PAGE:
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Memphis Flyer Back in the USSR

A look at the Soviet Avant-garde.

By Chris Herrington

OCTOBER 18, 1999: 

Strike (Sergei Eisenstein)
Kino-Eye (Dziga Vertov)
Arsenal (Alexander Dovzhenko) Kino

Soviet cinema in the 1920s was one of the most fertile periods in film history. Inspired by the energy and excitement of the recent Bolshevik Revolution, an entire generation of Soviet filmmakers built an experimental body of work that served as both a rebuke to the firmly entrenched narrative orientation of the West and as a celebration of their own emerging political and artistic culture. The films that made up this movement were among the most influential the medium has ever seen. This second installment of Kino on Video series on the Soviet avant-garde features digitally remastered video prints of three of the most important films from three of the most significant directors of early Soviet cinema.

Sergei Eisenstein (Battleship Potemkin) is among the medium’s most prominent directors and theorists, and his debut Strike (1925) is an immeasurably important film. The master of montage — the notion that cinematic meaning derives from the juxtaposition of images — Eisenstein was a key influence on virtually all that came after him, particularly the master manipulator, Alfred Hitchcock. With Strike, one can see the theatricality and visual passion of early Soviet film. This story of an early workers’ revolt also reveals the conceptual politics of Soviet film: There is no protagonist in Strike, or rather the People are the protagonist. It’s a film that favors the depiction of social forces over the psychological development of individual characters.

Vertov’s Kino-Eye (1924), the first feature-length Russian documentary, captures the idealism of the early Bolshevik era. It was Vertov’s belief that the camera was an eye more powerful than the human one, and he used candid footage to catch life in post-Revolutionary Russia unaware — lovely footage of street markets, children bathing in a stream, and a youth group called the Young Pioneers performing community service. Despite his commitment to capturing reality through the kino-eye, Vertov’s films are heavily stylized, taking full advantage of the visual possibilities of the medium. His films are a precursor to the notion of film as essay and a direct influence on cinematic essayists like Jean-Luc Godard and Chris Marker.

Ukrainian director Alexander Dovzhenko differs slightly from his comrades in that his work seems to connect the radical aims of the new Soviet cinema with the land’s pre-Revolutionary literary tradition. Dovzhenko provides the pathos and poetry in early Soviet film. The lyrical Arsenal is a revolutionary epic about the Ukrainian Civil War that means to expose nationalist beliefs as a false consciousness and establish the class consciousness of worker versus boss as the true arbiter of union. Perhaps more clearly than the other two films in this series, Arsenal illustrates the Soviet montage style. A frustrated poor farmer beats his horse, and this footage is juxtaposed with a starving mother beating her children. An intertitle informs the farmer, “You’re beating the wrong one, Ivan.” An elderly peasant woman dies in the fields, and her death is juxtaposed with a wealthy lord writing a letter describing his comfortably banal existence. (All films silent.)


Chronicle of a Disappearance directed by Elia Suleiman (Fox Lorber)

Like Kino-Eye, this first feature from Palestinian filmmaker Elia Suleiman might best be described as an essay. An intriguing mix of diary, fiction, documentary, and home movie, Chronicle of a Disappearance (1997) is a meditation on modern Palestinian life that manages to be simultaneously imbued with serene contemplation and deadpan irony. Produced, written, and directed by Suleiman, a native of Nazareth who returns to his homeland after 12 years of self-imposed exile in New York, Chronicle of a Disappearance is slyly polemical: It doesn’t take a strong position on the political situation in the Middle East but rather focuses on the toll that political instability has taken on the lives and psyches of the Palestinian people. Suleiman’s concerns about identity and union are expressed most clearly in a statement he types into his computer diary: “Jerusalem — To be or not to be? To be or not to be — Palestinian?”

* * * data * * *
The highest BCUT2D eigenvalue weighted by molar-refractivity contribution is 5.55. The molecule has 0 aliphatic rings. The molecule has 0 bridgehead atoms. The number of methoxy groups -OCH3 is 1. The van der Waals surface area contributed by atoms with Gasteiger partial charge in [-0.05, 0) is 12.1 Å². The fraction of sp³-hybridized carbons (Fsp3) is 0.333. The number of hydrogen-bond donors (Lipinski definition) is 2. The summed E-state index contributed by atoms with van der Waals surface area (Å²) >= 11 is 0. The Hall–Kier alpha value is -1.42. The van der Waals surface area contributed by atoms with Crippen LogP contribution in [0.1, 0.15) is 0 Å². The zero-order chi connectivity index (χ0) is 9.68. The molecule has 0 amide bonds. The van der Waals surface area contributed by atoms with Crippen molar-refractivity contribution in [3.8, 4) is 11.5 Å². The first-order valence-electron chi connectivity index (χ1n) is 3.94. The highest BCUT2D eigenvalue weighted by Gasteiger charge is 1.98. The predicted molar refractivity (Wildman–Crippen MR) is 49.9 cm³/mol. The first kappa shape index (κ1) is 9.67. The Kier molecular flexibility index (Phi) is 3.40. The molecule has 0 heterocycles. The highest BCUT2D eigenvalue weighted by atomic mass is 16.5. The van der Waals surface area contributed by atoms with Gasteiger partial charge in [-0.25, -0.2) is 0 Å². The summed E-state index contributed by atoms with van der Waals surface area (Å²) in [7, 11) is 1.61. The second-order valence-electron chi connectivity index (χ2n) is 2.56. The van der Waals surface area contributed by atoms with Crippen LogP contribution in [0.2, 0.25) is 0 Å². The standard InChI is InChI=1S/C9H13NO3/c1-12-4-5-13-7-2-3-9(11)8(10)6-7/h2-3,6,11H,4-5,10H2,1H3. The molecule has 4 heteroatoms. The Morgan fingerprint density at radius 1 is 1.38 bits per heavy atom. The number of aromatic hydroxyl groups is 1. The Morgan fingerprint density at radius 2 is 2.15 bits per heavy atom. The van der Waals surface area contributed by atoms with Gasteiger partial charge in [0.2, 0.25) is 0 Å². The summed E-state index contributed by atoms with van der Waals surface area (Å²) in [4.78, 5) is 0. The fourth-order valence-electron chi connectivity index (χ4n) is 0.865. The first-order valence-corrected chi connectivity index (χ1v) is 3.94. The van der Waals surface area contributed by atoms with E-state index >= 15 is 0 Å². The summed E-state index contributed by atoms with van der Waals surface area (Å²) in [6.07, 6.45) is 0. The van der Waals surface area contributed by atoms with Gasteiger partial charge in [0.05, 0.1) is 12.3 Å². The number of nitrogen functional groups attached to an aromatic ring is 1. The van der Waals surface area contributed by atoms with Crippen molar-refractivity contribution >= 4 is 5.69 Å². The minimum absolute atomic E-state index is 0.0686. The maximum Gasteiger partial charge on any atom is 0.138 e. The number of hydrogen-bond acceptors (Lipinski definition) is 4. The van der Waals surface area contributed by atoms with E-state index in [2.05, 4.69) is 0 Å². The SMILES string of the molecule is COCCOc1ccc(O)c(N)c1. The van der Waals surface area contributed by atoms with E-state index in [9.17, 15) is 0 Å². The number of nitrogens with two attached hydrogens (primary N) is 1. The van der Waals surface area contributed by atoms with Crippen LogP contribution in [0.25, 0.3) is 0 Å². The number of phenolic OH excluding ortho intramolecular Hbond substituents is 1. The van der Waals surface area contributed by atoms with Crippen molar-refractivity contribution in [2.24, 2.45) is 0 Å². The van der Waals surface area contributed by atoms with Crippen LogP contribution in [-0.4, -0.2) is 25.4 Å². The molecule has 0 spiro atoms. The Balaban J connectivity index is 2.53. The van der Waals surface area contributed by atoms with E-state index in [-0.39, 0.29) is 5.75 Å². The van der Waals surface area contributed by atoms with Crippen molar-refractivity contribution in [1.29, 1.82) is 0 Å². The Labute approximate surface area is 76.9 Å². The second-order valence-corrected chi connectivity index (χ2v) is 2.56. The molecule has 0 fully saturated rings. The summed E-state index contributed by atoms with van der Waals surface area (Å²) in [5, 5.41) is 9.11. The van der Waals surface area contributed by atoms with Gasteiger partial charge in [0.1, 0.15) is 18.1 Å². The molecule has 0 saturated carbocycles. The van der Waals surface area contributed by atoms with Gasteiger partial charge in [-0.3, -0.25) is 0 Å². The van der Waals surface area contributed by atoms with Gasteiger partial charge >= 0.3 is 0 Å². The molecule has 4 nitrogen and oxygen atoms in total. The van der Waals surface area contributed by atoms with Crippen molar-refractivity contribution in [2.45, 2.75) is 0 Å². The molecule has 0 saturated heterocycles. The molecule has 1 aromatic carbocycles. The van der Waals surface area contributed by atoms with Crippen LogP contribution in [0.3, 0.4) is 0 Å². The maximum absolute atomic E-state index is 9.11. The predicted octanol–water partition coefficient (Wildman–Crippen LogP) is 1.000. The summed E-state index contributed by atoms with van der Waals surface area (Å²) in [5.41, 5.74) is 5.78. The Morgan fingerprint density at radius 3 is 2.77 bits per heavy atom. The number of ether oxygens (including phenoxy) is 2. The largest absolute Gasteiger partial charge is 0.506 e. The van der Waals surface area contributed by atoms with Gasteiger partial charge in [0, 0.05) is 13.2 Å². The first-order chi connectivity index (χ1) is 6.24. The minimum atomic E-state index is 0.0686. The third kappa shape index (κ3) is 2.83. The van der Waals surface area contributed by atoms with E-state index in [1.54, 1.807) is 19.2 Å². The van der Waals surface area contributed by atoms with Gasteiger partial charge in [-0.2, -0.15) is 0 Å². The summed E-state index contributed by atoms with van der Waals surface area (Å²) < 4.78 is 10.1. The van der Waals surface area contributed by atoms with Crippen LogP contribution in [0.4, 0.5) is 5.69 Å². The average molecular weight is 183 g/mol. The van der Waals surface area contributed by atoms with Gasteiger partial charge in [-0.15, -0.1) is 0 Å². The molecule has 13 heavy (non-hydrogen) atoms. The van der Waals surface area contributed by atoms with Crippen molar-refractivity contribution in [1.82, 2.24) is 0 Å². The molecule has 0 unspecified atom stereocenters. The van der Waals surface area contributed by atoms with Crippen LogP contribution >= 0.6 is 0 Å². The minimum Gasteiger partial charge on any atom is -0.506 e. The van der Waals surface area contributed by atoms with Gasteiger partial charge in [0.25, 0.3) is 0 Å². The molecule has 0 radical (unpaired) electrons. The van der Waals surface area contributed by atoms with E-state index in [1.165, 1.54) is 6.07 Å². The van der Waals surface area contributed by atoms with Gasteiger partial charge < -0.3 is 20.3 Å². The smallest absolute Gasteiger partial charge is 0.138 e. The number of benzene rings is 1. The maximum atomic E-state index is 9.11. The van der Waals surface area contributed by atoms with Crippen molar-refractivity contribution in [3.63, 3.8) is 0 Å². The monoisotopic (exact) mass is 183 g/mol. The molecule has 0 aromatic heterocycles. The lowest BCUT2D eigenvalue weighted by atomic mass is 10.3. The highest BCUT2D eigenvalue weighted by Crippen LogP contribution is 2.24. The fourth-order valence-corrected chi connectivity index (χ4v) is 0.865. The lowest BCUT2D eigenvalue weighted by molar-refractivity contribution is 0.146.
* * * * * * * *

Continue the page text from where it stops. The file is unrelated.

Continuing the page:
Chronicle of a Disappearance is divided into two sections — “Nazareth Personal Diary” and “Jerusalem Political Diary.” If not much happens during the first half of the film, well, that’s the point. The disappearance being chronicled isn’t Suleiman’s exile from his homeland, but the spiritual disintegration of the middle-class Palestinian world Suleiman finds upon return. The Nazareth depicted here is a place where elders (particularly the director’s parents) fall asleep in front of the TV while the Israeli anthem ends the day’s programming or sit alone watching Western tennis matches. It’s a place where conversation is seldom and idle. The most memorable moment from the Nazareth section comes when a local priest points to a body of water and says: “That’s where Jesus is said to have walked on water. Now it’s a gastronomic sewer, filled with excrement. Shit of American and German tourists who eat Chinese food. It forms a crust on the surface of the lake. Anyone can walk over water and make miracles now.”

When the film hits Jerusalem the camera becomes more active, the score more aggressive. Here moments of moving sociology — a young Arab woman’s inability to get an apartment on the West Side despite her impeccable Hebrew and minimal accent — alternate with moments of visual humor—a police van with sirens blaring pulls into an alley and a group of armored officers run from the back only to take a leak against the wall. (In Arabic with English subtitles. Widescreen format.)


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